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Scaramouche. José Carlos Martínez

SCARAMOUCHE. José Carlos Martínez

Scaramouche is not so much a ballet class for 8-12 year-old children; rather it is everything that could happen en the moments before the teacher arrives, when the pupils really feel free.

  • Choreography: José Martínez
  • Choreographic assistant: Beatrice Martel
  • Music: Darius Milhaud (Scaramouche 1937), Camille Saint-Saëns, Pyotr Ilyitch Tchaikovsky, Ludwig Minkus and rhythms by Bulerías / and bulería rhythms
  • Wardrobe: Agnès Letestu
  • Music Preparation: Scott Alan Prouty
  • Lighting design : Marc Anrochte
  • Pianists: Vessela Pelovska and Michel Dietlin
  • World premiere on 26 March 2005 in a Paris Opera Ballet School show at Palais Garnier.

“It was Brigitte Lefèvre that thought of entrusting me to create a ballet based on composer Darius Milhaud's Scaramouche. Elisabeth Platel commissioned me to do the piece, giving me total freedom with the choreography. I aimed to reunited Scaramouche with the “Commedia dell’Arte,” mixing in all those kinds of repertory ballet dances that children dream of dancing some day.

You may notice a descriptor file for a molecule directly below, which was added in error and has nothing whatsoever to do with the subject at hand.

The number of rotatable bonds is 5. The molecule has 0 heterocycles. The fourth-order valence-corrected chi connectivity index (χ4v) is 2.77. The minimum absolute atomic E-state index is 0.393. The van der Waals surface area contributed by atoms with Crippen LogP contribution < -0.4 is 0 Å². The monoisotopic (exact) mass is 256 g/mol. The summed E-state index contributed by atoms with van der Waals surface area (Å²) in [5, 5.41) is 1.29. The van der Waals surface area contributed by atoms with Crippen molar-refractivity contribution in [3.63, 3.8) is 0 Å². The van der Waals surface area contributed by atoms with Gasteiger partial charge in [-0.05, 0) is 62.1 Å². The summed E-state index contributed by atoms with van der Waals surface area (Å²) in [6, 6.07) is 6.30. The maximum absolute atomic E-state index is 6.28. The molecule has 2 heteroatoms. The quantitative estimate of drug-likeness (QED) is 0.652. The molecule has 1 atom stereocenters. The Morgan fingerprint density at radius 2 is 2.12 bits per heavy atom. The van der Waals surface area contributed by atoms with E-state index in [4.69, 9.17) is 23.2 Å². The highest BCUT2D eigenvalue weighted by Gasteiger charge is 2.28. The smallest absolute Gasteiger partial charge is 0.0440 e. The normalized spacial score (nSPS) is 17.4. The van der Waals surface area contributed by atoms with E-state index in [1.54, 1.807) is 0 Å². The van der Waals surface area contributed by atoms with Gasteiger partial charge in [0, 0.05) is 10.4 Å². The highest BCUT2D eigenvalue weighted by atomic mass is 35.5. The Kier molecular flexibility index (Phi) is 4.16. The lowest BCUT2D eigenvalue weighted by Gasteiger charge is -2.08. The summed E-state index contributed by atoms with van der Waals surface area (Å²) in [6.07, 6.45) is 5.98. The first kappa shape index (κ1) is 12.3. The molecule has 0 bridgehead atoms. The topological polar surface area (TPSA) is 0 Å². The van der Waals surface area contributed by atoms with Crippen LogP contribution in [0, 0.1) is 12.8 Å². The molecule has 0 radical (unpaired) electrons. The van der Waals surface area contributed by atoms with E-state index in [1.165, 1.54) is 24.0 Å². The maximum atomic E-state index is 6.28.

“It was my first choreography with such young students and, with the aim of getting to know them better, I offered a series of choreography workshops, just as if they were professionals, in which I asked them to do improvisations, based on a theme or a piece of music. As time passed, I saw how they shook off their initial fears and allowed their imaginations to flow without reservations. I took the most interesting offerings they made and wove them into the ballet narrative. Scaramouche is structured like the great classic ballets: the first act introduces the characters, and opens the way for the action to unravel; the second introduces us to a world of dreams (this is the white act); the third is fun and enjoyment. I used all forms of expression—pantomime, repertory dance, improvisations in the spirit of characters from the Commedia dell’Arte—also including their voices and instruments. Agnès Letestu’s wardrobe was based on the classical figurines of the characters from Commedia dell’Arte but she transformed them with more contemporary materials and shapes, while respecting certain specific identifying touches.”